Menopause brings about many changes in a woman’s life. While most changes involve the psychological impact of menopause, there are many women who develop long term health complications.
A key health aspect of concern, in both menopausal and post-menopausal women, is the risk for developing malignant endometrial polyps. While women of all ages are at risk for endometrial polyps, it has been found that menopausal women and post-menopausal women may be at a slightly greater risk.
In man gynecologist’s offices, the woman who presents with complications associated with abnormal bleeding, around menopause age, is usually tested for the presence of endometrial polyps. In many cases, the endometrial polyps can be seen on transvaginal sonogram. Once confirmed, surgery, known as polypectomy, is done using a hysteroscopy procedure.
What makes a menopausal or post-menopausal woman more susceptible to the development of malignant endometrial polyps? Many factors are involved. For women who suffer from diabetes, women with late-onset of menopause, women with high body mass index (BMI) and women with hypertension and those who use hormone replacement therapy (HRT), there is a greater risk.
For many women, the development of polyps do not pose any health complications. Often, polyps are present without symptoms. However, if the endometrial polyps are pre-malignant, or malignant, there is a three fold chance symptoms will be persistent especially in menopausal or post-menopausal women.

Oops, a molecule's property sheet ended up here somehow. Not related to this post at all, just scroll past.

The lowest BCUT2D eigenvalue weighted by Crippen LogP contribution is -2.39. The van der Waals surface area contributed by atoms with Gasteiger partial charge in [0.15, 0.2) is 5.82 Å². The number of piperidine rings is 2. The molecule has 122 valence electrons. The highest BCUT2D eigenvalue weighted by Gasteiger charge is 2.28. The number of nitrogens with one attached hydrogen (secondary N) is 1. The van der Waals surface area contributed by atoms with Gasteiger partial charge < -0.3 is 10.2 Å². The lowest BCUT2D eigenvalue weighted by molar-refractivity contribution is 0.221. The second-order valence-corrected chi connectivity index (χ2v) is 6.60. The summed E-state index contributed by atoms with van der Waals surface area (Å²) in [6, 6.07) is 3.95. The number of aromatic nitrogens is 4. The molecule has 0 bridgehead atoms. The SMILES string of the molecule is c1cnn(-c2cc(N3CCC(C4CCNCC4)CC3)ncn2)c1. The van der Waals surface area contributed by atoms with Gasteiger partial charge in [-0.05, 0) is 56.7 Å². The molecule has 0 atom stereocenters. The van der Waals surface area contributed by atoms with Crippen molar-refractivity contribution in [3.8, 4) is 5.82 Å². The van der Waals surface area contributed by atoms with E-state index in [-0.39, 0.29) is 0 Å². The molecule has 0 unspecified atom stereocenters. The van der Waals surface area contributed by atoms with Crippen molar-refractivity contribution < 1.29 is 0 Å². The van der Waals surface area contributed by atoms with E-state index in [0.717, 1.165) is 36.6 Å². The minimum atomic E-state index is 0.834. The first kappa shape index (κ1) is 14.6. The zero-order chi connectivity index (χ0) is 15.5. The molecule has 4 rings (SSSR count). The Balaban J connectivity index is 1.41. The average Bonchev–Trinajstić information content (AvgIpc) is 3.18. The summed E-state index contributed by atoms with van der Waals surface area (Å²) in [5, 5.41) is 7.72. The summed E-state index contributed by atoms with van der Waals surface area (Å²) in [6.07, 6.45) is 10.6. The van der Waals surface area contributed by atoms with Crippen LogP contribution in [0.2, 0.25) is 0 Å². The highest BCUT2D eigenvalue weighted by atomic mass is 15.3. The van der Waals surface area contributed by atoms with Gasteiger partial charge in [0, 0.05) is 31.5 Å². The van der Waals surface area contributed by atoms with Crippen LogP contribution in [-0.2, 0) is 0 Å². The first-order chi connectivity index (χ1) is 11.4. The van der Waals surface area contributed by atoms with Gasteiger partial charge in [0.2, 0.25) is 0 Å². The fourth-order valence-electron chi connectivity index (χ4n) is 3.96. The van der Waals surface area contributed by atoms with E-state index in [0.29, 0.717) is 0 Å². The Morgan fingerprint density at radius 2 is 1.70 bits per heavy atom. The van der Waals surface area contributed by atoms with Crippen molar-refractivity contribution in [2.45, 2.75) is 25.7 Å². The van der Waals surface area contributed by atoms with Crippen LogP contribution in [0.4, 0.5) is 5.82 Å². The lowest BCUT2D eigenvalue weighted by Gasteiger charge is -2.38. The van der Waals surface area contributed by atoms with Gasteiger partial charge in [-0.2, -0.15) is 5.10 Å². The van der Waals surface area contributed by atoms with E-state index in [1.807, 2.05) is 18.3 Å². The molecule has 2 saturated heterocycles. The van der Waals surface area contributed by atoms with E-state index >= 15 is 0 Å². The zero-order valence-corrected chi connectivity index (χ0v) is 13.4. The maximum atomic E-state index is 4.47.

The practice by many gynecologists, to remove any sign of polyps, is becoming increasingly more common in older women. Even when no symptoms are present, women are choosing to remove the polyps, obtain histology, and confirm the absence of any malignancy risk. While it is possible to avoid removal of the polyps, when no symptoms are present, is also acceptable. With risks associated with polypectomy, a woman may choose to avoid surgical intervention but still require aggressive management and treatment of endometrial polyps.
As with any complication involving gynecological conditions following menopause, it is important to seek medical attention early. In the case of symptomatic endometrial polyps, the risk for malignancy is quite common, especially in post menopausal women. With hormone replacement therapy, diabetes, obesity and hypertension, these same women may also be at increased risk, even when polyps are asymptomatic. As a result, you may need to discuss surgical intervention with your gynecologist if you fall into any risk factor. When no risk factors are present, management of endometrial polyps can be achieved with regular and frequent gynecological examinations.